When it comes to healthy eating, it’s not just about eating the right stuff, but it’s also about when we eat certain kinds of fruit and veggies. Timing is everything. That’s why in order to be healthy and energetic, your body needs the exact veggies that are produced in that certain season. Modern agriculture has annihilated all the biological and natural steps and people no longer know what to eat and when to eat. This post will walk you through 10 autumn fruits and veggies you need to eat in order to have your immune system prepared for winter.
Apples are among the most beloved autumn fruits. They’re great for digestion because they contain a high amount of fiber and have detoxifying properties. They also help to strengthen gums and clean teeth. Among popular apple varieties (and there are more than 7,500 different types of them!), Fuji apples have the highest concentration of antioxidants, phenolics, and flavonoids, while Cortland and Empire apples have the lowest.
These sweet fruits fall into two major categories: European and Asian. In the U.S., the European varieties Bosc and Bartlett, are most common, and grow on the west coast during fall. Like oatmeal and bran, pears are high in soluble fibre, which helps lower “bad” cholesterol, or LDL. To get that daily dose of fiber or to satisfy a sweet tooth, incorporate pears into anything from savory entrees to creative juice or smoothie recipes.
3. Brussels Sprouts & Cabbage
Packed with vitamins A and C, cabbage and its mini-versions, the Brussels sprouts, boast a high concentration of cancer-fighting glucosinolates, which also lend these veggies their distinct flavor.
4. Broccoli and Other Cruciferous Vegetables
Broccoli and other cruciferous vegetables such as cauliflower or kale, arm our bodies with antioxidants that have been shown to prevent several types of cancer as well as type 2 diabetes. Plus, according to a recent article published in the American Journal of Clinical Nutrition they’re also linked to a lower risk of all-cause and cardiovascular-related death. In addition to their disease-fighting powers, these powerful veggies typically serve up a healthy dose of vitamin C, A, fiber, and iron.
Looks glorious, in all it’s golden tubbiness, but lacks the flavour of butternut squash. That said, pumpkin works extremely well in soups, and is also great made into spicy cakes. Pumpkin offers a wealth of alpha- and beta-carotene, which can be converted into retinol to promote healthy vision and cell growth. Pumpkin seeds are also a good source of alpha-linolenic acid, an omega-3 fatty acid that may help those with heart disease, high blood pressure, or high cholesterol. Toast them up for a deliciously nostalgic treat.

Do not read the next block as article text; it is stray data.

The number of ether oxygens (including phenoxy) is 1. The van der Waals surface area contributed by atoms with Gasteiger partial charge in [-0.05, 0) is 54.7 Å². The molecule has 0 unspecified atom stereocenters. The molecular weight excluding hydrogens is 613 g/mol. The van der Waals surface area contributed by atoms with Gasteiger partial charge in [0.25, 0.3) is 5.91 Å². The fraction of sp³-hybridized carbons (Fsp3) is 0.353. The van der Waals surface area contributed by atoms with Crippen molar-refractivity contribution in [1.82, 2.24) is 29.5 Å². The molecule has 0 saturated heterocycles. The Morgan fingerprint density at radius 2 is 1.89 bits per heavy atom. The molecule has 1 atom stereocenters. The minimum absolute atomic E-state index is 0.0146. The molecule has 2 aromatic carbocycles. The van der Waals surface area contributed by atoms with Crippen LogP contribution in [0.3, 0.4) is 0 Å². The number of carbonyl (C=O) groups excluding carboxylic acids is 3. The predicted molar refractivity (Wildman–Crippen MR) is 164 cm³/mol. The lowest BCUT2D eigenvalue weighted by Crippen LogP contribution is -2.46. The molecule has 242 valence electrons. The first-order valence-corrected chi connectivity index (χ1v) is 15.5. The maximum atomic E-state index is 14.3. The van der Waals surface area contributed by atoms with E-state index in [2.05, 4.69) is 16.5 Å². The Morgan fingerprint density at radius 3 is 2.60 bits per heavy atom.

This bright-red root vegetable is full of health benefits. Researchers at Wake Forest University have found that nitrate-rich beet juice improves blood flow to the brain in older adults, which could combat cognitive decline. Additionally, you’ll nab lots of folate, vitamin C, and potassium. Slurp up the root vegetable in borscht, enjoy it in salad, and serve it roasted.
7. Sweet potatoes
These delicious veggies taste incredible, no one can deny that. Nevertheless they have the best flavor during fall, their peak season. Like squash, sweet potatoes are rich in and beta-carotene, which can prevent vitamin A deficiencies, promote healthy eyesight and generate retinol production. Sweet potatoes are also a good source of vitamin C, and when baked in their skin can pack nearly 5 grams of fiber.
Grapes are packed with antioxidants and anti-inflammatory molecules. They help the heart function properly and even posses antibacterial and antiviral properties that can protect us from infections. Grapes are also good for those with asthma, as they aid in increasing the moisture present in the lungs. Keep in mind that grapes with blue cheese are a match made in Heaven.
Between the size of a blueberry and a grape, cranberries are at their best October through November, though only 5 percent actually make it to the produce section (the other 95 percent are dried, canned, or turned into juice). Research suggests cranberry concentrate can help prevent urinary tract infections and fresh cranberries can prevent oral diseases and slow the growth of breast, colon, prostate, and lung cancers.
In addition to having an interesting appearance and texture, the fig’s crunchy seeds and sweet, chewy flesh are full of fiber, potassium, calcium, and manganese. Even the leaves of the fig have been shown to possess anti-diabetic properties and can actually reduce the amount of insulin needed by those with diabetes who require insulin injections.
So please take advantage and eat as much as you can from these delightful gifts from nature. Now is their time, and this is the season during which their nutrients are best assimilated.